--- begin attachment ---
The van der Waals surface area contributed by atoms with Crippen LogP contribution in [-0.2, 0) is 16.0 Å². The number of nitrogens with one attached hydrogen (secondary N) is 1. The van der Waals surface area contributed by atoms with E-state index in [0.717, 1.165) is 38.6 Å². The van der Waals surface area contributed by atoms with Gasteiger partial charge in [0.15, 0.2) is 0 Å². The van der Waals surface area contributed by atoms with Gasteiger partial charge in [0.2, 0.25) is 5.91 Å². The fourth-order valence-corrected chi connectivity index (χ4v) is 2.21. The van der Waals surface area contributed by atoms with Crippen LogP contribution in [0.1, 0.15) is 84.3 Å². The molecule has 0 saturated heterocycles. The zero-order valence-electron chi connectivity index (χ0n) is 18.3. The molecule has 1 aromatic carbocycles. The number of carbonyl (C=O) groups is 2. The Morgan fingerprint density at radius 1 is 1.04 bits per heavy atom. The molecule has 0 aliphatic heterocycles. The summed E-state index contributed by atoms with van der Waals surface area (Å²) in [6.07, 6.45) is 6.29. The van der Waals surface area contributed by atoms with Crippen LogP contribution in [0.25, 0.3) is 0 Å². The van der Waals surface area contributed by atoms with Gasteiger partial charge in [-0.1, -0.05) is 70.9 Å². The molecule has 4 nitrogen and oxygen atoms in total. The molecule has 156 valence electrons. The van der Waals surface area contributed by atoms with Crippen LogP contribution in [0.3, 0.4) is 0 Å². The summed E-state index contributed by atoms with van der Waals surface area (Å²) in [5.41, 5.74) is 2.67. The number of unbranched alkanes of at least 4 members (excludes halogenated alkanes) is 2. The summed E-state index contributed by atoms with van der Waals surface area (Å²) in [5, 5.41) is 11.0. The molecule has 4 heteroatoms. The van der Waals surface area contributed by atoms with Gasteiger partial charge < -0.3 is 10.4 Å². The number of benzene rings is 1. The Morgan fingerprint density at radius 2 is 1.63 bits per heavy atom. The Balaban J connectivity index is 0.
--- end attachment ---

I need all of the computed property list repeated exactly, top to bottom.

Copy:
The van der Waals surface area contributed by atoms with Crippen LogP contribution in [-0.2, 0) is 16.0 Å². The number of nitrogens with one attached hydrogen (secondary N) is 1. The van der Waals surface area contributed by atoms with E-state index in [0.717, 1.165) is 38.6 Å². The van der Waals surface area contributed by atoms with Gasteiger partial charge in [0.15, 0.2) is 0 Å². The van der Waals surface area contributed by atoms with Gasteiger partial charge in [0.2, 0.25) is 5.91 Å². The fourth-order valence-corrected chi connectivity index (χ4v) is 2.21. The van der Waals surface area contributed by atoms with Crippen LogP contribution in [0.1, 0.15) is 84.3 Å². The molecule has 0 saturated heterocycles. The zero-order valence-electron chi connectivity index (χ0n) is 18.3. The molecule has 1 aromatic carbocycles. The number of carbonyl (C=O) groups is 2. The Morgan fingerprint density at radius 1 is 1.04 bits per heavy atom. The molecule has 0 aliphatic heterocycles. The summed E-state index contributed by atoms with van der Waals surface area (Å²) in [6.07, 6.45) is 6.29. The van der Waals surface area contributed by atoms with Crippen LogP contribution in [0.25, 0.3) is 0 Å². The van der Waals surface area contributed by atoms with Gasteiger partial charge in [-0.1, -0.05) is 70.9 Å². The molecule has 4 nitrogen and oxygen atoms in total. The molecule has 156 valence electrons. The van der Waals surface area contributed by atoms with Crippen LogP contribution in [0.3, 0.4) is 0 Å². The summed E-state index contributed by atoms with van der Waals surface area (Å²) in [5.41, 5.74) is 2.67. The number of unbranched alkanes of at least 4 members (excludes halogenated alkanes) is 2. The summed E-state index contributed by atoms with van der Waals surface area (Å²) in [5, 5.41) is 11.0. The molecule has 4 heteroatoms. The van der Waals surface area contributed by atoms with Gasteiger partial charge < -0.3 is 10.4 Å². The number of benzene rings is 1. The Morgan fingerprint density at radius 2 is 1.63 bits per heavy atom. The Balaban J connectivity index is 0.